Today is Equal Pay Day. Right now women workers earn an average of 77 cents for every dollar paid to men (this is according to the National Partnership for Women & Families, a nonprofit, nonpartisan advocacy group working for equal pay and benefits in the workplace). So in addition to it being Tax Day, today also marks the number of extra days in 2012 that an average woman needed to work to earn as much as a man did just working in 2011.
It’s tempting to just want to complain. But instead of kvetching and working ourselves into a lather about companies taking advantage of women, we can actually do something about it by owning the situation and not taking it anymore.
The Goodyear Tires employee Lilly Ledbetter did, after she got an anonymous note telling her that her salary was significantly lower than that of male peers doing the same work. Her efforts to correct this disparity ultimately led to President Obama signing the Lilly Ledbetter Fair Pay Act of 2009.
I learned my own lesson about standing up for yourself early in my career. I was working at a highly visible job in a high-performance area at an investment bank. One day I got a tipoff that I was earning far less than my peers: a colleague told me what he was earning. He wanted me to know because HE thought it wasn’t fair. Wanting the inside skinny, I said, “Wow — I’m earning 20% less than you. How did you get such a great base?” His reply: “I asked.”
Ouch. My lack of an income increase was 100% my fault.
And that’s the difference between guys and gals. Men will ask for the promotion and the raise. Women will sit back and assume people will notice the hard work they’re putting in and pay them for it. Ladies, If you don’t ask, you don’t get. Ever.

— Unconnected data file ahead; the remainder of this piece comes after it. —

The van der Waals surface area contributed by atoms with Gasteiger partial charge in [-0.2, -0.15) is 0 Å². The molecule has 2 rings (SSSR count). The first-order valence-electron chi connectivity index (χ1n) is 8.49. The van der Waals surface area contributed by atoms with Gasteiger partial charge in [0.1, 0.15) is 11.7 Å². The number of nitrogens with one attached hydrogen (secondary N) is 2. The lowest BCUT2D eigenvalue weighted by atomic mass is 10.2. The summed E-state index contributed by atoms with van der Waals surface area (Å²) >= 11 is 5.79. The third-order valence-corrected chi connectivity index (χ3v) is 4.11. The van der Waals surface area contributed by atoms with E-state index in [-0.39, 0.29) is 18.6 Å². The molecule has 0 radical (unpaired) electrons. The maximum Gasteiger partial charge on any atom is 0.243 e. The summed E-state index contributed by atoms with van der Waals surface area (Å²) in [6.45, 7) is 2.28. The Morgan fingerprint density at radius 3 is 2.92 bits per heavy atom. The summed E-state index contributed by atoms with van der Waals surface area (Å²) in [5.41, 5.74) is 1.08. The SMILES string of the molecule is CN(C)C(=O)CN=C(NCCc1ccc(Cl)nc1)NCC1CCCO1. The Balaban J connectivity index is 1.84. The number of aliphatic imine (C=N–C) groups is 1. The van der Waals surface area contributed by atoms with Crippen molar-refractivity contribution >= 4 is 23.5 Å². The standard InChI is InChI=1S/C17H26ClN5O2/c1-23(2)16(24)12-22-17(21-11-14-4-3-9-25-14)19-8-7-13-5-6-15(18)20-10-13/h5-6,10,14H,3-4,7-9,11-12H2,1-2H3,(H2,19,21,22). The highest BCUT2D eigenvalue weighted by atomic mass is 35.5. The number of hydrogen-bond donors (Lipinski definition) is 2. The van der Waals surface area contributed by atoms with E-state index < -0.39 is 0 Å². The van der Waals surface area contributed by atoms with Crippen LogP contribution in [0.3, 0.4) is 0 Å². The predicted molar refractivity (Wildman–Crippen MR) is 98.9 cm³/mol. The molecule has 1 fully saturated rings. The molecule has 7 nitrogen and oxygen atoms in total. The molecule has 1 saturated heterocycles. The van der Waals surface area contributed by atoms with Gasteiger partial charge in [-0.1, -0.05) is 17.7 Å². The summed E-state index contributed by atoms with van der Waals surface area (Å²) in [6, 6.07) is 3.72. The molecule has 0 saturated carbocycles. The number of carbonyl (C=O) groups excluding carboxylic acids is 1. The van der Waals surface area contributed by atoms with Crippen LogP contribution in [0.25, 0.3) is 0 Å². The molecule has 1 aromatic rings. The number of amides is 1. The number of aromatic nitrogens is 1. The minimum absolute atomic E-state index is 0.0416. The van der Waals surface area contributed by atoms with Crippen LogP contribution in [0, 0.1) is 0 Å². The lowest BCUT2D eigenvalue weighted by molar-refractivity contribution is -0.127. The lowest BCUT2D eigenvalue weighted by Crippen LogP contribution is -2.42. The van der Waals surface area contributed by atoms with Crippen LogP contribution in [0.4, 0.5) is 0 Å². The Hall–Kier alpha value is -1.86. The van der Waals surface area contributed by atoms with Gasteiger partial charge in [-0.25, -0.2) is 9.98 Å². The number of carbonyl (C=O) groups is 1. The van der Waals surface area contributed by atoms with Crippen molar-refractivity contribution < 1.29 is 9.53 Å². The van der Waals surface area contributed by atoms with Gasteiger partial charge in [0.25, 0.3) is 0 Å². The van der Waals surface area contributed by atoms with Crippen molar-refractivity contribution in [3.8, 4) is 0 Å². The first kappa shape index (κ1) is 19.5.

As someone who has literally interviewed thousands of people, I can tell you that the same timidity applies to the job hunt. When interviewing, it’s been my experience that far more men than women will use “I” when referring to things they’ve led. Women, on the other hand, are more likely to say “we” when describing their accomplishments.
Using “we”-speak makes an otherwise talented person seem weaker, more passive. Companies aren’t going to be hiring the team, they are hiring you — and you alone. Sure, you want to look like a team player, but you should choose your words carefully so that you also come across as a leader.
Another key difference I’ve observed is that many women tend to avoid the confrontation of pushing back on starting salary or at review time, while men are more likely to, well, maybe not embrace the negotiation, but at least see it as a necessary process of asking for (and often getting) what they want.
Fear of negotiation will always hold you back from making the big bucks. Instead, learn to relish making a deal — and get good at it. Moreover, jobs being what they are these days, you’re going to need to negotiate more often on your behalf than you ever have before. The fastest way to gain strength in your negotiation is to understand the market value for your role and know what number you want.
And then, practice, practice, practice negotiating — with people you trust (this is the part everyone skips). They payoff will be huge in terms of percentage gains in your base salary, bonus, vacation time, and other perks that affect work/life balance.
Now, please don’t get the idea that I’m blaming the victim. There are definitely systemic injustices in the American workplace, and unequal pay is one of them. As women, we all deserve equal pay, but proving that you’re doing equal work is also your job. This is especially true in professional or managerial positions, where no two people are doing exactly the same job, making comparisons difficult. Make sure to keep track of your accomplishments and make sure your hard work gets noticed throughout the year. This way, asking for what you deserve won’t seem like an uphill battle, it’ll feel natural. Now get crackin’.
Want to improve your salary negotiation skills? Jim Hopkinson, our Salary Negotiation Coach, will come to your rescue. Hire him for an hour of mock-negotiation or to help you figure out what salary you should be asking for.